New scams for old

However wise to their tricks the public get, the conmen just get smarter. In the latest sting the lure is now the thrill of breaking the law.

By the time Martin Bride had hailed a cab at Heathrow airport with the sealed pouch of jewels secure in his breast pocket, his pulse had subsided. He had worried about the bulge being visible, but there was the adrenaline rush as he walked through Customs - and that was almost the point of it.

Back at his flat, he stashed the pouch away under his bed and resolved not to tell his friends until the pick-up man called in a couple of weeks. There would be plenty of time to tell the story when the money was in his hands. He wasn't stupid. But then stupidity was not what Jawal the conman had been counting on when he sent the travelling student on his way from his shop in Jaipur, India.

One thing the young have in abundance is daring, and the brave are just as open to temptation as the stupid. The trick, so to speak, is not to obscure an illegal act and sell it as an unmissable good deal, but rather to convince the victim that their actions will be very much against the law. After all, if someone wanted to rip you off, why would they tell you that there was a risk involved?

To Martin, the element of risk itself was irresistible. Forget Hugo Boss, Ferraris and holidays in Gstaad. The most sought-after status symbol among today's fashion-conscious youth bears the legend "stolen goods". Like designer labels, however, stolen goods are often counterfeit.

Martin had met Jawal in his Jaipur tea shop at the end of his backpacking holiday. Jawal had made him feel more than welcome, offering him food on the house, introducing him to his extended family and, after a few days, letting him in on his sideline in jewel "smuggling".

There was no direct pressure to get involved. In fact, the risks, small though they were, were exaggerated slightly - the smuggler risks having to pay duty on the gems, or having them confiscated. Left in no doubt as to Jawal's sincerity, Martin soon found himself vouching for his own. The other man again tried to discourage him, saying that on an average pouch he would stand to make "only pounds 400" - "probably not worth the risk". With hindsight, Martin says that it would not have mattered if it had been pounds 4,000 or pounds 40 - "I had my adventure-tinted spectacles on, and I was hooked."

Finally, Jawal agreed to send him back with a "consignment" if he left a retainer for good faith in the form of a credit card payment slip signed for pounds 400.

"I have to cover myself, you understand," he said. "I've lost money before and I don't want it to happen again."

The gems would be picked up from Martin's home address by a third party soon after he arrived back in England. The deal having been struck, Martin drank for free for the rest of a long night - "Perhaps Jawal was feeling guilty," he says without much conviction.

The credit slip was probably cashed before the plane had touched home soil, and three weeks later no one had turned up to collect the goods. Cutting his losses in Hatton Garden, Martin was glad to claw back pounds 60. He had, in effect, simply bought a bag of cheap jewels, inferior amethysts and emeralds, at a vastly inflated price.

There are many parallels closer to home. The practice is so familiar in small-time drugs deals, for example, that it can hardly be called a scam. Walk down Camden High Street on the wrong Saturday night and you might believe North London to be in the grip of a drugs deluge. But very few of the drugs on offer are genuine. Though the "dealers" throw furtive glances, they are keeping an eye out not for the police, but for dissatisfied customers.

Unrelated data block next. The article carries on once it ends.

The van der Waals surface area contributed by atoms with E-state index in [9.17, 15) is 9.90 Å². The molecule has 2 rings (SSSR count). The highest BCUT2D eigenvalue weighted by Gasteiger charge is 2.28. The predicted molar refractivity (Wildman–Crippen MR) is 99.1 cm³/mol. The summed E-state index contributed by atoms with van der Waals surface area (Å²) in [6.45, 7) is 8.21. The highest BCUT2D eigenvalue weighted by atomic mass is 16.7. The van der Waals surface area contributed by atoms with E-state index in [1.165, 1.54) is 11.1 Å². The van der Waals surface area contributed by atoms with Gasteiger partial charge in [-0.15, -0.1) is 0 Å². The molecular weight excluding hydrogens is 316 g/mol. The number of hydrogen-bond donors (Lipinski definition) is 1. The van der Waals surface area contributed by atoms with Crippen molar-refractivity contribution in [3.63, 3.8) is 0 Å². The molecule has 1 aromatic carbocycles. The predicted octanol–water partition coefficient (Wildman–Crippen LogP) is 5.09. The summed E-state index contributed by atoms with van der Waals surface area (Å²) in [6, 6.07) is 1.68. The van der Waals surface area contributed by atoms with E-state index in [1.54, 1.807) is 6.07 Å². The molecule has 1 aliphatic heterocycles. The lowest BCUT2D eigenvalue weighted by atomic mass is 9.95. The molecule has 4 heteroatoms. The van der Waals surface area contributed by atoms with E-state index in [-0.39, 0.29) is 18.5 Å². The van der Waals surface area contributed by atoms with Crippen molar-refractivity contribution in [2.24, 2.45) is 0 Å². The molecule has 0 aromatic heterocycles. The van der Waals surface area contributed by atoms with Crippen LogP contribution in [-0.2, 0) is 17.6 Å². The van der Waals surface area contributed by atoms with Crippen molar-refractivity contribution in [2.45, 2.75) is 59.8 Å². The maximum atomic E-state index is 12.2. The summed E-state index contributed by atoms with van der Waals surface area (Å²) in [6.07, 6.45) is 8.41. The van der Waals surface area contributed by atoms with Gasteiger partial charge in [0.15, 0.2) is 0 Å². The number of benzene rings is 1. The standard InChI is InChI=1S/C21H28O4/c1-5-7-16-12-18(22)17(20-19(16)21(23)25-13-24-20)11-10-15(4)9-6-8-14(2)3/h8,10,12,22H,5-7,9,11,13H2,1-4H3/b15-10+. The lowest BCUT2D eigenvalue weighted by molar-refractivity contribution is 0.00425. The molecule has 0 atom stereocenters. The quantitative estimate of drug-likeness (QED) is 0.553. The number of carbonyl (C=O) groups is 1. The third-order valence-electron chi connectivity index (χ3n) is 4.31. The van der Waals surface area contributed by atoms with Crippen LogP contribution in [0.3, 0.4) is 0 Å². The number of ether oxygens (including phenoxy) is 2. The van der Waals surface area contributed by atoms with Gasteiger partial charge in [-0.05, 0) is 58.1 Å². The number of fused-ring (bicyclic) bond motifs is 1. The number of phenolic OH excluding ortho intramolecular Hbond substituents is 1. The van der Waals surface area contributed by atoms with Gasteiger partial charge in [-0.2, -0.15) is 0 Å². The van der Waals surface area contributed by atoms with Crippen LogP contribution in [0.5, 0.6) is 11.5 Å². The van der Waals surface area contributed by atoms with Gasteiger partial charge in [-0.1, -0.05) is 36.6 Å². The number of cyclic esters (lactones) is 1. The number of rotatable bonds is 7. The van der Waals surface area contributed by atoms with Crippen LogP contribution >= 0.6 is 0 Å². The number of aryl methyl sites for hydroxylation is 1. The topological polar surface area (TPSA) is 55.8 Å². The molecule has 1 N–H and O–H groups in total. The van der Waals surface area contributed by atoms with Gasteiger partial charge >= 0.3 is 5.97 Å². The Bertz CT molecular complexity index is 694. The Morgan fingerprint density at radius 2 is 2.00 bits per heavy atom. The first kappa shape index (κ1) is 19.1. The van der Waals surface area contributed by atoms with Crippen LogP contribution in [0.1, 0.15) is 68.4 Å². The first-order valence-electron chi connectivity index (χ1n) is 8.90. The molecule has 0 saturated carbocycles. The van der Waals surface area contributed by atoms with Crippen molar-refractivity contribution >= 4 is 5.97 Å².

A scam that crops up every summer has two men driving around in a van bearing the name of a retailer and attempting to sell "top-of-the-range" hi-fi speakers to passers-by. They claim that their company has mistakenly given them one set too many to deliver, and that they are desperate to sell them before they get back to the depot.

"It's totally illegal," they insist, "but there's no way you can get caught."

If they are feeling particularly generous, the knock-down price they quote may be close to the equipment's true retail value. Those who fall for it often expect to sell on the speakers and make a fast profit for themselves. As Jeffrey Bernard observed, nothing quite has the attraction of unearned money, and all the better if it is come by illegally.

Fake prostitutes, or "clippers", work nightly in King's Cross. The prostitute will lead her client into a quiet back street and haggle over price while her companion alerts accomplices. Once money changes hands, then by unfortunate "coincidence" the woman's large "boyfriend" happens to walk around the corner and asks her what on earth she thinks she is doing.

Earlier this year, copies of the notorious Pamela Anderson/Tommy Lee honeymoon video were on offer in pubs all over the land, pitched to believers as the stolen original itself. They sold, and may still be selling, for up to pounds 100 to those who had not looked at the US video best-seller lists lately.

Aside from its efficacy, there are obvious advantages to such ploys from the perpetrator's point of view. For one, a pseudo-crime is far less dangerous than a "real" crime, as the victims place themselves outside the protection of the law. There is, unfortunately, no Trades Descriptions Act for crimes. For Martin, it could have been a great escapade to recount to his friends in the bar room, but his pounds 400 was not entirely wasted. "You know," he says, "for the walk through Customs alone, I think it was worth it."

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